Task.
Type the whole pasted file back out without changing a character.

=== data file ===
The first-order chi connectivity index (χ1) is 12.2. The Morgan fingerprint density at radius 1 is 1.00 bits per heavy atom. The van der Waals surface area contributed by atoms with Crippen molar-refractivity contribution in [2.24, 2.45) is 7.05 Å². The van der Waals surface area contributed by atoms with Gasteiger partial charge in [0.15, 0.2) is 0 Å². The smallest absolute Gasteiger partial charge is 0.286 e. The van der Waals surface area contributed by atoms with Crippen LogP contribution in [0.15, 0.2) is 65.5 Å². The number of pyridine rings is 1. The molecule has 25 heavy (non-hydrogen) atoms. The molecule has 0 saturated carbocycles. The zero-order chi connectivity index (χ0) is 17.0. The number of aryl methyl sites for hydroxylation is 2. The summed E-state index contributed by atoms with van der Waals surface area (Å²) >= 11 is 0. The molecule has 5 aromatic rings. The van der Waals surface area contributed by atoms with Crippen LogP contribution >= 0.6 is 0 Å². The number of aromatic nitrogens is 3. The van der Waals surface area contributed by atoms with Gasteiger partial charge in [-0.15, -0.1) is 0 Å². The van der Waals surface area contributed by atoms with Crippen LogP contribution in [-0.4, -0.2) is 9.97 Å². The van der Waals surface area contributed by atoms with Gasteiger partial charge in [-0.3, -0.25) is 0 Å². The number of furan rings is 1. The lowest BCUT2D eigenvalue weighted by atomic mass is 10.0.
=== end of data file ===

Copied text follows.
The first-order chi connectivity index (χ1) is 12.2. The Morgan fingerprint density at radius 1 is 1.00 bits per heavy atom. The van der Waals surface area contributed by atoms with Crippen molar-refractivity contribution in [2.24, 2.45) is 7.05 Å². The van der Waals surface area contributed by atoms with Gasteiger partial charge in [0.15, 0.2) is 0 Å². The smallest absolute Gasteiger partial charge is 0.286 e. The van der Waals surface area contributed by atoms with Crippen LogP contribution in [0.15, 0.2) is 65.5 Å². The number of pyridine rings is 1. The molecule has 25 heavy (non-hydrogen) atoms. The molecule has 0 saturated carbocycles. The zero-order chi connectivity index (χ0) is 17.0. The number of aryl methyl sites for hydroxylation is 2. The summed E-state index contributed by atoms with van der Waals surface area (Å²) >= 11 is 0. The molecule has 5 aromatic rings. The van der Waals surface area contributed by atoms with Crippen LogP contribution >= 0.6 is 0 Å². The number of aromatic nitrogens is 3. The van der Waals surface area contributed by atoms with Gasteiger partial charge in [-0.15, -0.1) is 0 Å². The van der Waals surface area contributed by atoms with Crippen LogP contribution in [-0.4, -0.2) is 9.97 Å². The van der Waals surface area contributed by atoms with Gasteiger partial charge in [-0.3, -0.25) is 0 Å². The number of furan rings is 1. The lowest BCUT2D eigenvalue weighted by atomic mass is 10.0.